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Responding to System Events through Triggers

WHERE Last_name = SYS_CONTEXT('userenv', 'session_user');

DBMS_SESSION.SET_CONTEXT('expenses_reporting','emp_number', Empnum);


SELECT COUNT (*) INTO Countrec FROM Cost_center WHERE Manager_id=Empnum;

IF (countrec > 0) THEN





-- SET cc_number:

SELECT Cost_center_id INTO Cc FROM Employee

WHERE Last_name = SYS_CONTEXT('userenv','session_user'); DBMS_SESSION.SET_CONTEXT(expenses_reporting','cc_number',Cc);



CALL Syntax



CALL Secdemo.Exprep_etx.Set_otx

Responding to System Events through Triggers

Oracle Database's system event publication lets applications subscribe to database events, just like they subscribe to messages from other applications.

See Also: Chapter 10, "Working With System Events"

Oracle Database's system events publication framework includes the following features:

Infrastructure for publish/subscribe, by making the database an active publisher of events.

Integration of data cartridges in the server. The system events publication can be used to notify cartridges of state changes in the server.

Integration of fine-grained access control in the server.

By creating a trigger, you can specify a procedure that runs when an event occurs. DML events are supported on tables, and system events are supported on

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Responding to System Events through Triggers

DATABASE and SCHEMA. You can turn notification on and off by enabling and disabling the trigger using the ALTER TRIGGER statement.

This feature is integrated with the Advanced Queueing engine. Publish/subscribe applications use the DBMS_AQ.ENQUEUE() procedure, and other applications such as cartridges use callouts.

See Also:

Oracle Database SQL Reference

Oracle Streams Advanced Queuing User's Guide and Reference for details on how to subscribe to published events

How Events Are Published Through Triggers

When events are detected by the server, the trigger mechanism executes the action specified in the trigger. As part of this action, you can use the DBMS_AQ package to publish the event to a queue, so that subscribers get notifications.

Note: Only system-defined database events can be detected this way. You cannot define your own event conditions.

When an event occurs, all triggers that are enabled on that event are fired, with some exceptions:

If the trigger is actually the target of the triggering event, it is not fired. For example, a trigger for all DROP events is not fired when it is dropped itself.

If a trigger is not fired if it has been modified but not committed within the same transaction as the firing event. For example, recursive DDL within a system trigger might modify a trigger, which prevents the modified trigger from being fired by events within the same transaction.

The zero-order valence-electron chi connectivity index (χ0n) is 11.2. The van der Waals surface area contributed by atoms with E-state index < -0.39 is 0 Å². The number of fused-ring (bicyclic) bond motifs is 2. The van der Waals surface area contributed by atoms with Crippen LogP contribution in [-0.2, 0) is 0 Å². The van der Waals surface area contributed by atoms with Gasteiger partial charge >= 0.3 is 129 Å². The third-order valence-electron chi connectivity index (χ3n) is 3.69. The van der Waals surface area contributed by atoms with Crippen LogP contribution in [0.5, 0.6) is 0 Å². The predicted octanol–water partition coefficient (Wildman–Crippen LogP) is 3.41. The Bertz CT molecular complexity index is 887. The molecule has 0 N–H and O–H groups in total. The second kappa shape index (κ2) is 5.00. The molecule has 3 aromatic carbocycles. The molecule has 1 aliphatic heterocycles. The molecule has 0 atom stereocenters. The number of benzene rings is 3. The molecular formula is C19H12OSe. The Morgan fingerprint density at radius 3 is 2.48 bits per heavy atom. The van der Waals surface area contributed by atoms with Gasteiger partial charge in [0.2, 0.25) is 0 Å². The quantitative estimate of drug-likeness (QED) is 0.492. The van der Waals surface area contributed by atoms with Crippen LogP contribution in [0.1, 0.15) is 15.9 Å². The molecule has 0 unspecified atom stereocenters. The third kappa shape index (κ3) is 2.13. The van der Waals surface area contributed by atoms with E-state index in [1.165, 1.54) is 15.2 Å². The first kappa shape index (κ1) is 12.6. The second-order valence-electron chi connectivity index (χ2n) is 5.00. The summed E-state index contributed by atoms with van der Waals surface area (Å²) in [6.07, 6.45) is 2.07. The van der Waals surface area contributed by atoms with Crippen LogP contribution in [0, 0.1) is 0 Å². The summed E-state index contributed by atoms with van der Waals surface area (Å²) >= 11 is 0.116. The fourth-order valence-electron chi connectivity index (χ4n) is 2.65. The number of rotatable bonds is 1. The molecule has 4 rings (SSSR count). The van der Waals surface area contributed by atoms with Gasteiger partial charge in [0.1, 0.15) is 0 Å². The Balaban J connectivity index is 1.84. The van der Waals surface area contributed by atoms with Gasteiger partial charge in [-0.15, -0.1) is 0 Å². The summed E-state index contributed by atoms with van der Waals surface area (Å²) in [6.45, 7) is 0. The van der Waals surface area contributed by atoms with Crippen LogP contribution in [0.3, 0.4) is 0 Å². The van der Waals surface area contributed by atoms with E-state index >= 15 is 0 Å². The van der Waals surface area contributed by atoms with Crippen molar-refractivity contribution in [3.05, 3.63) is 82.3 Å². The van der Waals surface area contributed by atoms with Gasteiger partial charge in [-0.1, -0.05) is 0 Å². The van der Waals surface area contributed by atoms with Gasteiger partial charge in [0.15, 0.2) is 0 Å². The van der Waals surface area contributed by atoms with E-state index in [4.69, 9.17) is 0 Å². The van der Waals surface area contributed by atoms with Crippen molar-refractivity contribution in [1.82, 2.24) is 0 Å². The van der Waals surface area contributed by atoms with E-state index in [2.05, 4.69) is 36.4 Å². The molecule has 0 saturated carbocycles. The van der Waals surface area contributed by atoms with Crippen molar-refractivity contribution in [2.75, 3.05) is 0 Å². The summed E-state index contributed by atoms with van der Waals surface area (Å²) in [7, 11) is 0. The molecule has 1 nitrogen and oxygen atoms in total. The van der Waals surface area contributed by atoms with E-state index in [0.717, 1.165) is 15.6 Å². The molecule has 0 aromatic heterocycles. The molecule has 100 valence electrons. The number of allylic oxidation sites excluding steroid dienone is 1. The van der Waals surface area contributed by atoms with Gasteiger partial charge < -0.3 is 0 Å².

More than one trigger can be created on an object. When an event fires more than one trigger, the order is not defined and you should not rely on the triggers being fired in a particular order.

Publication Context

When an event is published, certain runtime context and attributes, as specified in the parameter list, are passed to the callout procedure. A set of functions called event attribute functions are provided.

Using Triggers 9-51

Responding to System Events through Triggers

See Also: "Event Attribute Functions" on page 10-2 for information on event-specific attributes

For each system event supported, event-specific attributes are identified and predefined for the event. You can choose the parameter list to be any of these attributes, along with other simple expressions. For callouts, these are passed as IN arguments.

Error Handling

Return status from publication callout functions for all events are ignored. For example, with SHUTDOWN events, the server cannot do anything with the return status.

See Also: "List of Database Events" on page 10-7 for details on return status

Execution Model

Traditionally, triggers execute as the definer of the trigger. The trigger action of an event is executed as the definer of the action (as the definer of the package or function in callouts, or as owner of the trigger in queues). Because the owner of the trigger must have EXECUTE privileges on the underlying queues, packages, or procedure, this behavior is consistent.

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